Panic announced yesterday that they will be moving away from the Mac App Store for distribution of their popular and Apple Design Award winning Coda app. Panic has been working for a number of months on a significant 2.5 update for Coda but have been struggling to resolve issues with maintaining adherence to the sandboxing requirements of the Mac App Store. Instead, Panic has decided to revert back to distribution of Coda outside of the Mac App Store so they can release the update shortly.
As we continued to work on Coda 2.5—a significant update that we’re really excited about—we continued to discover new corners of the app that presented challenges under sandboxing. Coda, to be fair, is a very complex developer tool and is something of a sandboxing worst-case scenario.
Panic makes this move despite the fact that they had a notable degree of help from teams within Apple - but it seems that ultimately it just was not enough. They write that Apple "to their considerable credit, spent a lot of energy assisting us with ideas, workarounds, and temporary exemptions we might be able to use to get around some of the issues". The move also comes more than a year after Panic successfully made the decision to change the way Coda worked in some ways so that it could be sold on the Mac App Store despite the, new at the time, sandboxing rules.
The new version, which will be available from Panic's website upon release, will automatically detect if there is a Mac App Store version of Coda installed and unlock the app for use. As a consequence of moving away from the Mac App Store, it also means the Coda can no longer use iCloud Sync and as a result, Panic have developed their own sync service - Panic Sync. This new service will be free and work across Panic's apps, including Coda and Diet Coda.
Panic write in their announcement that they will always "evaluate the possibility of sandboxing with each future release of Coda", with the hope of one day returning to the Mac App Store. Finally, Daniel Jalkut made the point on Twitter that Coda will no longer be eligible for the award it won last year, the Apple Design Award, because it is leaving the Mac App Store.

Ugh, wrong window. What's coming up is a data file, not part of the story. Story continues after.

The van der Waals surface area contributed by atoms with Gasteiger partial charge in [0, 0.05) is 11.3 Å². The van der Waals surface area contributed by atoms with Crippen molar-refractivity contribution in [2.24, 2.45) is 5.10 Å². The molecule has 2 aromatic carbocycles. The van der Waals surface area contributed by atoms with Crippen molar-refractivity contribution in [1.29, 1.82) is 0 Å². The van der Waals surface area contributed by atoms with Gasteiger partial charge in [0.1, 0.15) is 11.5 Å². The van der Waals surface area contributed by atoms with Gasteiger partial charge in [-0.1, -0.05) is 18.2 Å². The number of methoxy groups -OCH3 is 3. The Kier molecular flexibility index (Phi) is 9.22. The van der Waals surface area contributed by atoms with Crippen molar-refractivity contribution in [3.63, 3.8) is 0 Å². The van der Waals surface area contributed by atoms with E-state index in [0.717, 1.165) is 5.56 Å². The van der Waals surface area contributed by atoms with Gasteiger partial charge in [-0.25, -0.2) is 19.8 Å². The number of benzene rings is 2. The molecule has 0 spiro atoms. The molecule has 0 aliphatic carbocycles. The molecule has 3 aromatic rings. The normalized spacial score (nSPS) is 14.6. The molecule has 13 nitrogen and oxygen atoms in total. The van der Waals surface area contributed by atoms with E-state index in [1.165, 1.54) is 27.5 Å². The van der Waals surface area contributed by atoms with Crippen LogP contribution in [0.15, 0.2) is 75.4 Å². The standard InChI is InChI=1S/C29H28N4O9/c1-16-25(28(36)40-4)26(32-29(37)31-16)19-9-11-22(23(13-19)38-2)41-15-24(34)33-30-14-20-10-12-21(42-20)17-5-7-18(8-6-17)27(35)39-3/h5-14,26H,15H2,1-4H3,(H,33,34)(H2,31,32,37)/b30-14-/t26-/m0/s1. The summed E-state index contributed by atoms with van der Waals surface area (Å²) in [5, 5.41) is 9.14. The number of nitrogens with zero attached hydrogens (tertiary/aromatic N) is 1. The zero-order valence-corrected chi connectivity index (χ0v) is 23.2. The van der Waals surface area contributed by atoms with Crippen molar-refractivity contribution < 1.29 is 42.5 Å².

Cactus speeds up web development by creating a project folder on your Mac, where you can create websites locally without having to install a local development environment like XAMPP. With Cactus, you can get a head start on your blog or portfolio page by selecting from a variety of templates, which establishes some basic site structure for what you want to accomplish. Cactus supports languages like Markdown, SCSS and SASS, and CoffeeScript, and lets you add functionality to your site with simple python scripts (or plugins). With your site developed, Cactus sets up your domain and deploys to Amazon S3. Alternatively, you can export your finished project if you're hosting the website yourself.
Cactus is $29.99 on the Mac App Store, and a demo is available to download.
StorageStatus keeps you informed of when your internal and external drives spin up and spin down, when devices have been connected and disconnected, and how long drives have been active or sleeping. It's designed to be a modern replacement for Apple's SpindownHD utility, making it useful for monitoring power consumption when mobile, or diagnosing why hard drives might start up when they're not supposed to. The app is $0.99 through February on the Mac App Store.